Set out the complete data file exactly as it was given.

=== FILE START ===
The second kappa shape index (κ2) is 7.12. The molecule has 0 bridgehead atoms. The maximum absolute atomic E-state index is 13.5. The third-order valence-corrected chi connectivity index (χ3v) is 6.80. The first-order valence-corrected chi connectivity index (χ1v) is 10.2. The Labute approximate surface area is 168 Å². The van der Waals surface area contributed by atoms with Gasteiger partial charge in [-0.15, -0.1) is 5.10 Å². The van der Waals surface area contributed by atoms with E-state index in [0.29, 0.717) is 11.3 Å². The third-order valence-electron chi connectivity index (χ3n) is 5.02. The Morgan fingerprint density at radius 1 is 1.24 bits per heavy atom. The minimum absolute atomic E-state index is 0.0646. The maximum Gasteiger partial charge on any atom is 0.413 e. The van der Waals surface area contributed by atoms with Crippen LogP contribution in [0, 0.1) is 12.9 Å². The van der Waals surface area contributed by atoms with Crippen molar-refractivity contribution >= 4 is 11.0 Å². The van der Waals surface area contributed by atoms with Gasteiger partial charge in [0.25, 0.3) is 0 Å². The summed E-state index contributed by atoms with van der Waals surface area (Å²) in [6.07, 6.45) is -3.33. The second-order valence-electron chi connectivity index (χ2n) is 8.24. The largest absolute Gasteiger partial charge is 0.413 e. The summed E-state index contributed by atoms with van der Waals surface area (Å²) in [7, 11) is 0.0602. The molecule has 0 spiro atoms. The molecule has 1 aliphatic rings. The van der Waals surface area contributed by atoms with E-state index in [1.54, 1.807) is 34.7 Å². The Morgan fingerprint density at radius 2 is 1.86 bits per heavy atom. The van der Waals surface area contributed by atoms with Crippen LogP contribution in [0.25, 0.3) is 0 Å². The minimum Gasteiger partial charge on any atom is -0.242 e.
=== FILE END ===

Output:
The second kappa shape index (κ2) is 7.12. The molecule has 0 bridgehead atoms. The maximum absolute atomic E-state index is 13.5. The third-order valence-corrected chi connectivity index (χ3v) is 6.80. The first-order valence-corrected chi connectivity index (χ1v) is 10.2. The Labute approximate surface area is 168 Å². The van der Waals surface area contributed by atoms with Gasteiger partial charge in [-0.15, -0.1) is 5.10 Å². The van der Waals surface area contributed by atoms with E-state index in [0.29, 0.717) is 11.3 Å². The third-order valence-electron chi connectivity index (χ3n) is 5.02. The Morgan fingerprint density at radius 1 is 1.24 bits per heavy atom. The minimum absolute atomic E-state index is 0.0646. The maximum Gasteiger partial charge on any atom is 0.413 e. The van der Waals surface area contributed by atoms with Crippen LogP contribution in [0, 0.1) is 12.9 Å². The van der Waals surface area contributed by atoms with Crippen molar-refractivity contribution >= 4 is 11.0 Å². The van der Waals surface area contributed by atoms with Gasteiger partial charge in [0.25, 0.3) is 0 Å². The summed E-state index contributed by atoms with van der Waals surface area (Å²) in [6.07, 6.45) is -3.33. The second-order valence-electron chi connectivity index (χ2n) is 8.24. The largest absolute Gasteiger partial charge is 0.413 e. The summed E-state index contributed by atoms with van der Waals surface area (Å²) in [7, 11) is 0.0602. The molecule has 0 spiro atoms. The molecule has 1 aliphatic rings. The van der Waals surface area contributed by atoms with E-state index in [1.54, 1.807) is 34.7 Å². The Morgan fingerprint density at radius 2 is 1.86 bits per heavy atom. The van der Waals surface area contributed by atoms with Crippen LogP contribution in [0.25, 0.3) is 0 Å². The minimum Gasteiger partial charge on any atom is -0.242 e.